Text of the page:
My Laundry Runneth Over
At 288 loads of laundry a year, my laundry runneth over.
Sometimes I am overwhelmed. The piles. The constantness of it all. But when I look at the laundry in a different way, I am truly blessed.
The cyclical nature of laundry. The minute I think I’m “all caught up,” another day goes by and I’m not. We are living, breathing, clothes-wearing creatures. Doing what we do: working, playing, eating, being active, bathing, being alive.
Aren’t we so fortunate to be alive?
I have three healthy, growing children who are busy and athletic. I have a kind husband who wears a lot of shirts. I sweat a lot.
I am grateful we can clothe our family from head to toe. I am grateful for my powerhouse washer and dryer. I am grateful for the blue liquid detergent and the hot water that make all the stains and germs disappear.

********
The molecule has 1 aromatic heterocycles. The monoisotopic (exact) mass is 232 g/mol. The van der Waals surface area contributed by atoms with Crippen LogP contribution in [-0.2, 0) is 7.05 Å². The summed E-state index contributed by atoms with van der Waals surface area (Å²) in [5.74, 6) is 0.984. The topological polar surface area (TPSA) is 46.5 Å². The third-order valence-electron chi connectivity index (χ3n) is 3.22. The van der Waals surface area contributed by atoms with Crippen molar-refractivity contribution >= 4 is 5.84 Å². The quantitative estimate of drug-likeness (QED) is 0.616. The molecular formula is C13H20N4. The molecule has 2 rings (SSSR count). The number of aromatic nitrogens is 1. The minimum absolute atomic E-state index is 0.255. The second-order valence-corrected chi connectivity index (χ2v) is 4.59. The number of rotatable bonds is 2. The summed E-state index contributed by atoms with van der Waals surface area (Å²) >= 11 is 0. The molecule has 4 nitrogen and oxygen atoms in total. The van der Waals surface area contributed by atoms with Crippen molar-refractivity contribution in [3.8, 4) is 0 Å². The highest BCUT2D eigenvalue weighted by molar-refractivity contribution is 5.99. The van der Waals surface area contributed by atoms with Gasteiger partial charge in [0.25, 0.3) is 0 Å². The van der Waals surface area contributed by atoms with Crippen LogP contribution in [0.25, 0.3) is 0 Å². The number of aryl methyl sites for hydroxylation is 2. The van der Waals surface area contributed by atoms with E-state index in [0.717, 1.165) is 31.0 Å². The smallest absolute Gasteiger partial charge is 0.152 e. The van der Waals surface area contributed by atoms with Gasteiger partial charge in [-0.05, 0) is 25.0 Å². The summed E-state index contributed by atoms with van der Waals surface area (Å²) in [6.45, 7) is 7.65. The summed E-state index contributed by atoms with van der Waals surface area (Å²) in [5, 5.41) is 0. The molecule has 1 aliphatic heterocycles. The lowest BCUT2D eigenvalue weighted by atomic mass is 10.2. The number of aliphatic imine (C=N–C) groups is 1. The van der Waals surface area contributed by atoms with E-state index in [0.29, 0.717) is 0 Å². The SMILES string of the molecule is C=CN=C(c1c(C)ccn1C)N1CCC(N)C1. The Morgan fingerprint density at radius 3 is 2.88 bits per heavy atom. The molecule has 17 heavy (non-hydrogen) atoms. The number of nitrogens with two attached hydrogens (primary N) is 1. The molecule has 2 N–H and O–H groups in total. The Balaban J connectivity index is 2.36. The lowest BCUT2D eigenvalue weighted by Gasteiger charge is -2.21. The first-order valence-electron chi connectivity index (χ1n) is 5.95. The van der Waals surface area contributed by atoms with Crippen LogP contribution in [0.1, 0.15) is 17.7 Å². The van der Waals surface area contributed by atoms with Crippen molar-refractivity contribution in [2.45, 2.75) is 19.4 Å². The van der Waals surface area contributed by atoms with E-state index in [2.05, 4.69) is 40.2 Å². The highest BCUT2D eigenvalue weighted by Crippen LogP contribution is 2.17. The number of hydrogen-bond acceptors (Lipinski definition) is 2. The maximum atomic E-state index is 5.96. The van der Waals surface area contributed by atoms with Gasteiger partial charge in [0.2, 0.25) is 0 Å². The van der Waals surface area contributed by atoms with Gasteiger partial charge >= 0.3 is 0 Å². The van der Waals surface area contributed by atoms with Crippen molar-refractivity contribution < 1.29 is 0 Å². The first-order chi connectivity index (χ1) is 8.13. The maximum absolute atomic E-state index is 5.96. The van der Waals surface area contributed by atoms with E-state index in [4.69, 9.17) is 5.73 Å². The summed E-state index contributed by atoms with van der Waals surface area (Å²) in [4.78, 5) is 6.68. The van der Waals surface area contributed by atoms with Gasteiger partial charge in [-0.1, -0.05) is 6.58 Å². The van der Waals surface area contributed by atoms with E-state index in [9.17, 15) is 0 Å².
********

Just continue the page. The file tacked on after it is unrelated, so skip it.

My daughter says she likes the rattling sounds of zippers and buttons hitting the inside of the dryer. Plink. Zink. Plink. Zink. I love the smell of bleach. My grandmother’s hands always smelled like bleach.
The warmth of my dryer in my laundry room reminds me of the neighborhood laundromat where I spent Saturday nights as a child with my mother. We didn’t own our own washer and dryer until I was a teenager.
Back then, the laundromat was our Saturday night ritual. Our mother-and-daughter date night. We bought doughnuts next door while the week’s worth of clothes washed. The laundering process took hours and we usually had the whole laundromat to ourselves. My mother taught me how to sort laundry — whites, darks, lights, reds-pinks — and how to fold towels in perfect rectangles. Just like the Hilton.
The Maasai people of East Africa have a quote: “The more cattle a Maasai has, the richer he is.”
Instead of cattle, I have laundry. Mountains of laundry.
I am truly rich.